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Covid Delta Variant: Virus is changing and we need to change too!

The entire world is changing its overall strategy on the coronavirus pandemic this week. Masks are back, vaccine mandates are looming, and officials have sounded more worried than they have in months.

Delta Variant: Virus is changing and we need to change too!

The entire world is changing its overall strategy on the coronavirus pandemic this week. Masks are back, vaccine mandates are looming, and officials have sounded more worried than they have in months. Employees must wear a mask throughout the day at work while also keeping distance from others and submitting to a virus test once per week for safety reasons driving these changes as two factors: The large number who remain unvaccinated due to fears about vaccines' health effects combined with Delta variant's rapid spread across Europe over recent weeks which forces authorities around the world into immediate action against disease threat."

The Delta variant, originally known as B.1-617.2 has been around since last year but in recent months it's become the fastest spreading virus of all time according to many experts and scientists who are researching this issue more now than ever before. The US Centers for Disease Control (CDC) have also said that COVID-19 cases have increased over 300% nationally from June 19th to July 23rd along with parallel increases in hospitalizations and deaths are driven by the highly transmissible B: 1 617 2 delta variant which is one of a few reasons why they're so concerned about this new strain because there doesn't seem like any way we can stop or cure it yet if at all.

 

The Delta variant, originally known as B.1.617.2, has been around since last year but in recent months it's become speedily dominant with an 80% share of newly diagnosed cases across the US according to Centers for Disease Control and Prevention (CDC). The CDC says there have also been "parallel increases" in hospitalizations and deaths which are being driven by this new highly transmissible strain - COVID-19 or what is now better described as the Delta infection

Let's understand what the Delta variant is: a virus that has been around since late last year but in recent months it has become speedily dominant in many countries. It accounts for more than 80% of newly diagnosed cases.

The Delta variant is more transmissible in some studies, but not all. One CDC document indicates the Delta variant to be as contagious as chickenpox with each infected person infecting a few others. This difficult number to check because it requires much testing which has yet been done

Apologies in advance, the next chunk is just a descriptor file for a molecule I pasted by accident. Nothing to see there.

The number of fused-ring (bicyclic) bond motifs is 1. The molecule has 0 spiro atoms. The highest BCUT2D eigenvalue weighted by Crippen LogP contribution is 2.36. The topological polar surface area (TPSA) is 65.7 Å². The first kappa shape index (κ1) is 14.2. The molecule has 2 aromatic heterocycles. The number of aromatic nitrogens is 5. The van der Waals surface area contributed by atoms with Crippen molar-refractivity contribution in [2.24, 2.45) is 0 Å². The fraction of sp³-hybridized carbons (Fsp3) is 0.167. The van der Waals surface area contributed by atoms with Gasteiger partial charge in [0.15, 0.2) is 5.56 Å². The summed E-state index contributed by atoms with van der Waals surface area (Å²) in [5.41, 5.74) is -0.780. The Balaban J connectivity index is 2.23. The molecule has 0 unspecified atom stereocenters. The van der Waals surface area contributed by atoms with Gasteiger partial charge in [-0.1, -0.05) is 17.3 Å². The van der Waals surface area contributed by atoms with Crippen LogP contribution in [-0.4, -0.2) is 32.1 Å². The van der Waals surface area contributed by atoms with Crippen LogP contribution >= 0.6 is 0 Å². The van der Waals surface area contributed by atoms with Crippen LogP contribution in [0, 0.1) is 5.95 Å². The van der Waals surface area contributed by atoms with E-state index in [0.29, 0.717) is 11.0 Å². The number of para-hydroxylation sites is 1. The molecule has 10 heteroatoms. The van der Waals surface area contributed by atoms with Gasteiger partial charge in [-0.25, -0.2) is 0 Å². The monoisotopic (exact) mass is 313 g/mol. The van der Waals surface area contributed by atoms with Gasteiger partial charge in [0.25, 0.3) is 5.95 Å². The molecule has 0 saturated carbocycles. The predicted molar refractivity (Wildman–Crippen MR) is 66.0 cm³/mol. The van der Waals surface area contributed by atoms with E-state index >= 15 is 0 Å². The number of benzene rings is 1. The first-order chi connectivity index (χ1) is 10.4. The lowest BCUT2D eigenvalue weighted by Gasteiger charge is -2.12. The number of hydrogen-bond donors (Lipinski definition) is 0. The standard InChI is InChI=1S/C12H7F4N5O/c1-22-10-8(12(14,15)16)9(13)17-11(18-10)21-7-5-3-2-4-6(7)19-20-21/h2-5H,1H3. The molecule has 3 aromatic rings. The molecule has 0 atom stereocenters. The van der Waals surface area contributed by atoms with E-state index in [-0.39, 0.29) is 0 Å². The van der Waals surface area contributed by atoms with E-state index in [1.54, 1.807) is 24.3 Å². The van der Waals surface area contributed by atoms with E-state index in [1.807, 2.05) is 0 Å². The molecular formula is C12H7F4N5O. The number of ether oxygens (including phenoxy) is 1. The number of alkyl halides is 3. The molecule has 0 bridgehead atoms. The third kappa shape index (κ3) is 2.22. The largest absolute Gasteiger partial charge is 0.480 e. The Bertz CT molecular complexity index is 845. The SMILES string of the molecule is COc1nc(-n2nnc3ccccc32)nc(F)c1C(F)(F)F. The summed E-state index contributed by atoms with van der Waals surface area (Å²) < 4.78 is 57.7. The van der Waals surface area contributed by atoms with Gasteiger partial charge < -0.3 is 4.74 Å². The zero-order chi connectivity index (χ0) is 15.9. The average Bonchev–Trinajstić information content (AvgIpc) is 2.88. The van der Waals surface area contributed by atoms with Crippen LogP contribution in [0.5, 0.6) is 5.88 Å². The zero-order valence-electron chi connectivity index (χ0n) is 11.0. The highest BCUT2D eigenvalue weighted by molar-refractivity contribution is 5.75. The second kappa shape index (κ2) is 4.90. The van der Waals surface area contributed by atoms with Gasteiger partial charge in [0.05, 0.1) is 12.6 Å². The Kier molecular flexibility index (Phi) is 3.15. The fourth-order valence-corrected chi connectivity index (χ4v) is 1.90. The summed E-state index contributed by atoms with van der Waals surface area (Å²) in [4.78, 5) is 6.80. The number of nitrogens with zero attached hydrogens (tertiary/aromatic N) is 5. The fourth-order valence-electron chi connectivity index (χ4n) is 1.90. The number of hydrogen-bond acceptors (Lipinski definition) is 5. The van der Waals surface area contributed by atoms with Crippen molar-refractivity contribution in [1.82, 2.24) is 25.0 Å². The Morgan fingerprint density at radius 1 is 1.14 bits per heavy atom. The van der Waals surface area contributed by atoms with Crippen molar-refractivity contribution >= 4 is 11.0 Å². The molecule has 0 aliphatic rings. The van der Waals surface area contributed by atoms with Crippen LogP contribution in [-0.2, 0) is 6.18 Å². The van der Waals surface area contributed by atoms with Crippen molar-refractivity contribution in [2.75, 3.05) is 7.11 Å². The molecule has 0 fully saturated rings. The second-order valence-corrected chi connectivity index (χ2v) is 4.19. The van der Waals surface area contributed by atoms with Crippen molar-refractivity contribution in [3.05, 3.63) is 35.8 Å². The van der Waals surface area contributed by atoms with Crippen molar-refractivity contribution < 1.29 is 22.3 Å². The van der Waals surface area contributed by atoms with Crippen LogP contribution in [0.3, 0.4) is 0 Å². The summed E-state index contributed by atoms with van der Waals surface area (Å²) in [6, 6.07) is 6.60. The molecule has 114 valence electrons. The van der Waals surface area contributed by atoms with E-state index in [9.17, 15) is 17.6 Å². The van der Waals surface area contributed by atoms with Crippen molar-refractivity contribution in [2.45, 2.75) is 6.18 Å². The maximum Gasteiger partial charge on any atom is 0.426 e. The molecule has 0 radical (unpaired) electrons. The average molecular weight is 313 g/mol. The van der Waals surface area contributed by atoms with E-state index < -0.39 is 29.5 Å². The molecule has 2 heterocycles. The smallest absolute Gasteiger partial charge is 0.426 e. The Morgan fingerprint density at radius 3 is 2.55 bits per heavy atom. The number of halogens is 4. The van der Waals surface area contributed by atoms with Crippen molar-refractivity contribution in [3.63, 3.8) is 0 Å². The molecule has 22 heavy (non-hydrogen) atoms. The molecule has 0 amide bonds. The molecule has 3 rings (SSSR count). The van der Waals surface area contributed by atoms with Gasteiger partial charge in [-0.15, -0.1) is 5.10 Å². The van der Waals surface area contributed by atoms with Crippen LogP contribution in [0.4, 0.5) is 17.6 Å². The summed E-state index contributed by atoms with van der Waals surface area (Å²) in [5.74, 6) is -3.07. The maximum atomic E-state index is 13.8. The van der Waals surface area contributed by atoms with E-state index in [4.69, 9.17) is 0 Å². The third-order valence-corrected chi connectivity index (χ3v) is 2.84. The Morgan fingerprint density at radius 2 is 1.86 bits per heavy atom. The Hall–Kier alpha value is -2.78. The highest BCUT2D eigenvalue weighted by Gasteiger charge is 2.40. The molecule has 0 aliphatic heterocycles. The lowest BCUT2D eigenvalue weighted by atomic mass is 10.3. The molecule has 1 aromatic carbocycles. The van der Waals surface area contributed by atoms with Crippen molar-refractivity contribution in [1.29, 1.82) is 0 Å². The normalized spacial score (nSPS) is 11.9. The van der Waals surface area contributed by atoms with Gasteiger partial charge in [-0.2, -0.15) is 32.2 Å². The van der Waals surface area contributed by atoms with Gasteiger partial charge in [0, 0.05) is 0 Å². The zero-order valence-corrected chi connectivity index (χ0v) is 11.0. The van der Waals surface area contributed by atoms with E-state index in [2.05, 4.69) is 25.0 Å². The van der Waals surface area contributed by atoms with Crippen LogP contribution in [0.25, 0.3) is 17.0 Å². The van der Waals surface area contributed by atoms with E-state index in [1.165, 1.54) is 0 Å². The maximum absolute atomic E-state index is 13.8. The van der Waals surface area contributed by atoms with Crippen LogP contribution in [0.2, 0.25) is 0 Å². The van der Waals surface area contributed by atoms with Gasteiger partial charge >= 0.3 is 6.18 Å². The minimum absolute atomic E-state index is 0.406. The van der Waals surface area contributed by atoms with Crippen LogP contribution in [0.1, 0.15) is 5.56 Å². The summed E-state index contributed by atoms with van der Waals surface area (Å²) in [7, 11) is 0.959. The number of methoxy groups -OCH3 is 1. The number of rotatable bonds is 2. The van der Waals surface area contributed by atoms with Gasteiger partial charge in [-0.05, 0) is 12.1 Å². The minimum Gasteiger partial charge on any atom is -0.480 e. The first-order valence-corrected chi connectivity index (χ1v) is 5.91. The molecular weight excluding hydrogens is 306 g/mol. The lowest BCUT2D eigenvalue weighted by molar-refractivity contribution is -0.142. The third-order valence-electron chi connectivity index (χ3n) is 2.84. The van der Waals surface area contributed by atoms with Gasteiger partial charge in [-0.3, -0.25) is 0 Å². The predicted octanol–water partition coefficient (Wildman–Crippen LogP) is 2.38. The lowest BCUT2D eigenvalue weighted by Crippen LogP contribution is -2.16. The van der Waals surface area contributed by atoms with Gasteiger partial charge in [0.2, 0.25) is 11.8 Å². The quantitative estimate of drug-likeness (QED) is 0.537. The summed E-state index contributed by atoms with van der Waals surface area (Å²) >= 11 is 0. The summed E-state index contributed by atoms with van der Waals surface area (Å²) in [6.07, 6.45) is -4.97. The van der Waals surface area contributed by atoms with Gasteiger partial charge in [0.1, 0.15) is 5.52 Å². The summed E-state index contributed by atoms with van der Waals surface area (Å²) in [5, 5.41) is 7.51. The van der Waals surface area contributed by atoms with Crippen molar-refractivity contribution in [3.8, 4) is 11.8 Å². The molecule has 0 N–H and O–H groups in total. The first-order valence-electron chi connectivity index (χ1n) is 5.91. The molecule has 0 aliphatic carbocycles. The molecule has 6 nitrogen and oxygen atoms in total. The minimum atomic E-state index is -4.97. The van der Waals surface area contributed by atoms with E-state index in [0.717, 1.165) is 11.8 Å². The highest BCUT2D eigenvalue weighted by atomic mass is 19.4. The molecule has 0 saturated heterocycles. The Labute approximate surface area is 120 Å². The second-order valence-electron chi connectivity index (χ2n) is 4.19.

The Delta variant is more transmissible than traditional coronavirus, but we don't know by how much. The CDC estimates that the new virus might be about 60-200% as contagious as chickenpox with each infected person infecting eight or nine others on average while a typical case of common cold only has an infection rate of two other people per affected individual. One paragraph from one CDC document indicates that this number could even be higher and since it's difficult to determine exact statistics without comprehensive testing, there are multiple possible outcomes for these estimations.

 

In a recent presentation, the CDC has noted that vaccines prevent more than 90% of severe diseases but may be less effective at preventing infection or transmission. However, if you're vaccinated with one of two currently approved COVID-19 mRNA vaccine brands (Pfizer and Moderna), then evidence suggests they are highly effective against hospitalization and death for various strains such as Alpha (B.1.1.7) Beta (B 1/351), Gamma( P 1 ), Delta( B/617).

 The presentation notes that vaccines are less effective at preventing infection or transmission and sometimes can lead to breakthrough outbreaks in communities despite vaccination. To help combat these effects, the site also noted Moderna's mRNA COVID-19 vaccine is highly effective for many strains of measles including Alpha (B.1.1), Beta (B2) Gamma (P), Delta B(2).

A recent study has shown that the effectiveness of vaccines against certain variants may be lower than previously anticipated. The CDC is urging for ongoing monitoring to ensure appropriate vaccination strategies are developed and implemented with these new findings in mind.

Data suggest that the vaccine is less effective against confirmed infection and symptomatic disease caused by variants of influenza. Ongoing monitoring should be done to ensure that vaccines are still as effective in fighting off Delta variant though lab tests indicate immune response generated should cover it.

Delta has a unique set of mutations that may allow it to evade the human immune system and be more efficient in infecting cells. Delta's changes are limited to its receptor-binding domain, which allows for tight connections with the host cell while also helping this virus escape detection by hiding from our body's natural defenses like antibodies. One change is believed to help make these bonds tighter--making us sicker faster!

The delta virus has at least three mutations on a structure that is called the receptor-binding domain--the part of the disease-causing agent responsible for docking into human cells it infects. It may help evade detection by our immune system, and one mutation, in particular, could make it bind more tightly to infected cells.

 

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